“The Lord set the earth on its foundations; it can never be moved.” Psalm 104:5

“The sun rises and the sun sets, and hurries back to where it rises.” Ecclesiastes 1:5

The Bible, conventional wisdom, and plain old common sense taught people one “right” way of thinking about the issue for thousands of years.

But Copernicus (who was a devoted Christian) and many others weren’t satisfied with traditional explanations. What about the fact that Venus and Mars appear to revolve around the sun? If we assume the sun is at the center, all our other calculations make sense. Just for the sun to provide heat and light to the planet from a great distance, it has to be many times larger than the earth, and that would make it likely that the earth is subject to the sun, not the other way around–call it heliocentrism.

Maybe, just maybe, God made the earth revolve around the sun.

Whoa, that’s crazy talk in the 15th century! People were kicked out of the church, put on house arrest, and even killed for pressing this theory forward. “The Bible makes it plain, so why don’t you just leave it alone, Copernicus?”

He couldn’t leave it alone because the facts told a different story. It wasn’t good enough to accept what he had been taught by other people. He was on a quest to discover what revelations if any God had for the current time.

It must be pointed out that even though he went against what the majority of Bible believing folks believed, and even though he was more right than they were, he didn’t have it completely correct either. The most notable hole in his theory is the concept that the entire universe revolves around our sun. Astronomers building on his work later discovered that our sun is one star out of billions in our galaxy, and our galaxy is one of billions of known galaxies in the universe.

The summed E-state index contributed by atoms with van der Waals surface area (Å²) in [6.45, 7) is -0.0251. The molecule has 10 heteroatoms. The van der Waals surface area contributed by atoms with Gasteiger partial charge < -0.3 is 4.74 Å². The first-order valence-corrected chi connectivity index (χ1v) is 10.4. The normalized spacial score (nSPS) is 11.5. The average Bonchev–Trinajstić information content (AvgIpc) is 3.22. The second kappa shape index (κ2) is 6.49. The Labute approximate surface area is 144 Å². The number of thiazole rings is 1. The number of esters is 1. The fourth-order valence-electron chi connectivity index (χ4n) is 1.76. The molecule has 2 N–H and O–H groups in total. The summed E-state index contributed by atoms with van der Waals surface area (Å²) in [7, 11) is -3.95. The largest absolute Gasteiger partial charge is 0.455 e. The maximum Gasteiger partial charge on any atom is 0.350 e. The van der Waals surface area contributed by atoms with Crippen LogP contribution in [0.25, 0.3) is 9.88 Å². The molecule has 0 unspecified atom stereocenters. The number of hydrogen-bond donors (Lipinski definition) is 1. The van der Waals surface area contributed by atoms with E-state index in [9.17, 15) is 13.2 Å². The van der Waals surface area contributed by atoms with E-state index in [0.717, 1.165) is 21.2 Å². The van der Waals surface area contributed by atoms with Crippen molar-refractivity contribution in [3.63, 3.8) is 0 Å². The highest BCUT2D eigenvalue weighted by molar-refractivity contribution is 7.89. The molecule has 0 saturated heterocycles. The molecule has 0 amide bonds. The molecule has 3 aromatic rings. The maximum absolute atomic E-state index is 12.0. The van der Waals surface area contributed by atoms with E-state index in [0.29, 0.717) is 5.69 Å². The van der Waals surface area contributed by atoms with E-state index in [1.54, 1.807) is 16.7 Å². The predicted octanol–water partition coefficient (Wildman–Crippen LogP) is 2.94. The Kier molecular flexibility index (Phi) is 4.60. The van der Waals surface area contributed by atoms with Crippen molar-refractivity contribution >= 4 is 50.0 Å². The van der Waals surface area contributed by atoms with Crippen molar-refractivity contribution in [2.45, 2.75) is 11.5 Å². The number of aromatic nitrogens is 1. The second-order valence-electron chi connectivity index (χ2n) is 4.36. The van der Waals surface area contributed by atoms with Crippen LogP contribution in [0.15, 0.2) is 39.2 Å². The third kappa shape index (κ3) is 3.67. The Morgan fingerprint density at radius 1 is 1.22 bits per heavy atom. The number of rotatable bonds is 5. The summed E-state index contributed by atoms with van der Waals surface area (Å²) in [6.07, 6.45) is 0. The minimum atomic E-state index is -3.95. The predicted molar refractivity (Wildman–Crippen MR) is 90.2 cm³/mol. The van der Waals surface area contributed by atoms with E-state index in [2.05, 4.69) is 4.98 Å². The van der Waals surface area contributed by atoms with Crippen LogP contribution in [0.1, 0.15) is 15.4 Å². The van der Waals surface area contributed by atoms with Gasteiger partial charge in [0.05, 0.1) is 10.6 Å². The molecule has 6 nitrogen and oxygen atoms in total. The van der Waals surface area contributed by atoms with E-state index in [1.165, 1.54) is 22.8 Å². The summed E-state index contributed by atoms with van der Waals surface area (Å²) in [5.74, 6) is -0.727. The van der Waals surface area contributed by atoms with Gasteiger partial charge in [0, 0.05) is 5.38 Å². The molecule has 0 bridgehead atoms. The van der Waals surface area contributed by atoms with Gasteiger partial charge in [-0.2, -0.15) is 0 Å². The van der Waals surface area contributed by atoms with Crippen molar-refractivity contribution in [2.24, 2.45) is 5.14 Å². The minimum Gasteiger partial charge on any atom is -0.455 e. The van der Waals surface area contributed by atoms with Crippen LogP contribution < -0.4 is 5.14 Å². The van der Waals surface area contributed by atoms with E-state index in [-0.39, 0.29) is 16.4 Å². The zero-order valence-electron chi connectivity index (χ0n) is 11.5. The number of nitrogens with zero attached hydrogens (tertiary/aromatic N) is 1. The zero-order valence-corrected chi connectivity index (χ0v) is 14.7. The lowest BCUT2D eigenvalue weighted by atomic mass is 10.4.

Copernicus’ work didn’t set out to “prove the Bible wrong,” nor could it. The people who wrote the Bible were inspired. Copernicus was also inspired, and he had the benefit of more knowledge. The Bible says “the earth can’t be moved,” but in fact it’s moving around the sun at about 67,000 miles per hour and spinning on its axis at 1000 miles per hour. Whether those facts go against your biblical interpretation or not–you’re along for the ride.


How I Prepare A Sermon

About 150 sermons into the game, here are some humble insights into this mysterious process.

1. Decide on a scripture. Every Sunday morning message is rooted in the Bible. A specific passage, rarely more than 5 verses, serves as the anchoring concept. I know I’m going to be able to preach a particular text because I hear the ring of truth in it. It really is like a little psychic bell or clicking that goes off in my head. Sam Proctor (among the best of the old dead black preachers) called it “the certain sound of the trumpet.” Hearing it takes away the butterflies of public speaking because it reassures you that God is on the throne.

2. Explore the meaning of the text to discover its significance and relevance. This is also referred to as exegesis. I put pen to paper to answer some or all of the following questions and more: Why are these verses ringing bells in my head?  Have I ever heard this scripture before? What does it make me think of? What does it say in a nutshell? How do people feel about this one? Just writing all I can consulting only myself and the biblical passage.

3. Dictionary.com. I was advised to find the dictionary definition for every word in the passage. Not always feasible, but we don’t know some words as well as we think we do. Getting into the dictionary just helps you understand what you’re going to be talking about better–and that’s good.